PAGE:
A long article in yesterday’s New York Times summarizes the information available so far on the death of Russian ex-spy Alexander Litvinenko, a prominent critic of Vladimir Putin and of the Russian federal security service, the FSB (heir to the KGB). According to the story:
Scientists were astounded at the use of the rare and hard-to-produce substance, polonium 210, which is dangerous when breathed, injected or ingested. …
The police searched several locations that Mr. Litvinenko had visited in early November— the Itsu sushi bar on Piccadilly, his home in the white-collar Muswell Hill neighborhood of north London and the Mayfair Millennium Hotel near the American Embassy in Grosvenor Square — and said they had found radioactive traces at each of them. Television showed plainclothes officers carrying away a metal box and several tote bags of evidence from the Itsu restaurant.
A British counterterrorism official said polonium 210 was a byproduct of the nuclear industry and is used in the production of antistatic materials. But in the form believed to have been used in the suspected poisoning, it would have required high-grade technical skills and a sophisticated scientific process to produce, probably within a nuclear lab.
“The promise that President Putin brought to Russia when he came to power has been clouded by what has happened since, including some extremely murky murders,” he told BBC television.
Meanwhile, the Times story quotes offers this gem from a Putin spokesman:
While Mr. Litvinenko’s friends have accused President Putin, the Russian leader’s own supporters have hinted at a conspiracy of a different nature.
In Helsinki, where the poisoning overshadowed efforts to resolve disagreements on European-Russian relations, Mr. Putin’s aide in charge of European affairs, Sergei V. Yastrzhembsky, said: “What is alarming is the eye-striking, excessive number of deliberate coincidences of high-profiling deaths of people who positioned themselves as opponents to the existing Russian government with international events in which the Russian president takes part.”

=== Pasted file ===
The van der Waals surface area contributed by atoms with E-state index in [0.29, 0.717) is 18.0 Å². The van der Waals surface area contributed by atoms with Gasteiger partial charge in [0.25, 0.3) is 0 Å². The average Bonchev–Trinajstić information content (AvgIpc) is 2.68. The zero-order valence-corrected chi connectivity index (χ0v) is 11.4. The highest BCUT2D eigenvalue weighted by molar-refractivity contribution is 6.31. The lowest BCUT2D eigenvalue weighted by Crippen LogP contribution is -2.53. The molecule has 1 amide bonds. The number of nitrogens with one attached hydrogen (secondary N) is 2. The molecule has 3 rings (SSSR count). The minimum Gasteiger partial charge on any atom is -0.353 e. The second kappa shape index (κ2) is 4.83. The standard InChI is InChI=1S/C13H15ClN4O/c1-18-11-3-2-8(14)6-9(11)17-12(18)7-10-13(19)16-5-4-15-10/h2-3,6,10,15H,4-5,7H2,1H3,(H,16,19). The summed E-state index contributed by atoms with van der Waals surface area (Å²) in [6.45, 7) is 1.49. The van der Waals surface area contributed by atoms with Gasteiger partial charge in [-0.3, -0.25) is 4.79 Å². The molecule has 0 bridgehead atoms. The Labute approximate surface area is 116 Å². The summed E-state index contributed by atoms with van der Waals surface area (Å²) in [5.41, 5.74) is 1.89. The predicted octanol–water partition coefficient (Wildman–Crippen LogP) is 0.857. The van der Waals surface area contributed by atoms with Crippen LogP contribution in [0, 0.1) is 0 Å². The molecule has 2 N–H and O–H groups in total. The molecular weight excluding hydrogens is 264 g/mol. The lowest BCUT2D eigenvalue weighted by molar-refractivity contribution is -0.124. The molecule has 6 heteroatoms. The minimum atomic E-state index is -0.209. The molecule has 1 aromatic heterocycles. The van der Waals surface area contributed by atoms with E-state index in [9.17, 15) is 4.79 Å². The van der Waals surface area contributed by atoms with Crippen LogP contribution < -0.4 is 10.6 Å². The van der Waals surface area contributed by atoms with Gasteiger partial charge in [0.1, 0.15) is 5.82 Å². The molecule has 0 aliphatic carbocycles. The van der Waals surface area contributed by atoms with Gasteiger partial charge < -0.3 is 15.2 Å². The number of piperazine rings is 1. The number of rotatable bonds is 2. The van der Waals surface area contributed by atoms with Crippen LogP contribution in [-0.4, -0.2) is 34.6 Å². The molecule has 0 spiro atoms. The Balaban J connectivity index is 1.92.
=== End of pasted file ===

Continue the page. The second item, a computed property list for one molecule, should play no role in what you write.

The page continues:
He added that Russia faced “a well-orchestrated campaign or a plan to consistently discredit Russia and its leader,” according to the Interfax news agency.
Deliberate coincidences! Alarming, indeed. Obviously, those devious foes of Russia will stop at nothing. Maybe Litvinenko poisoned himself just so he could discredit poor Putin!
Obviously, I don’t think anyone should jump to conclusions and blame Putin personally, or the Russian intelligence services in general. Other scenarios are possible too — though, if the murder was carried out by rogue elements within the FSB, that does not necessarily absolve the Russian regime. As a friend of Litvinenko’s told Reuters:
Those rogue people are … the direct responsibility of Mr Putin. They are the result of his ideology of force and this nationalism which is now being injected in the Russian people.
However, I don’t buy the idea that the Kremlin had no reason to murder Litvinenko, or that it does not stand to benefit by his death. For one, the murder could be a very effective way to send a message to other critics of the Putin regime, particularly those who don’t simply criticize but seek to expose the regime’s misdeeds: lie low, or else. As for the harm to Putin’s and Russia’s image abroad, and to international relations: quite possibly, those reponsible for the murder consicously decided that the risk of serious damage was very low. After all, it’s highly unlikely that the Kremlin connection (if it exists) can ever be established beyond a reasonable doubt; and, particularly given the West’s current energy dependence on Russia at the moment, it’s also quite unlikely that the Western powers would risk a real break with Russia, at least in the absence of definitive evidence.
The most likely scenario is that Russia will remain a suspect in the Litvinenko murder without ever being proven guilty. And that scenario, actually, may serve the Putin regime’s interests very well: the suspicion will likely be enough to intimidate and silence many opponents of the regime, but not enough to really muck things up for Russia on the international scene.
Does that mean Putin did it? Not necessarily. But he certainly had the motive; and, at least judging by the latest reports, it’s not clear how many people with no connection to the Kremlin would have had the opportunity.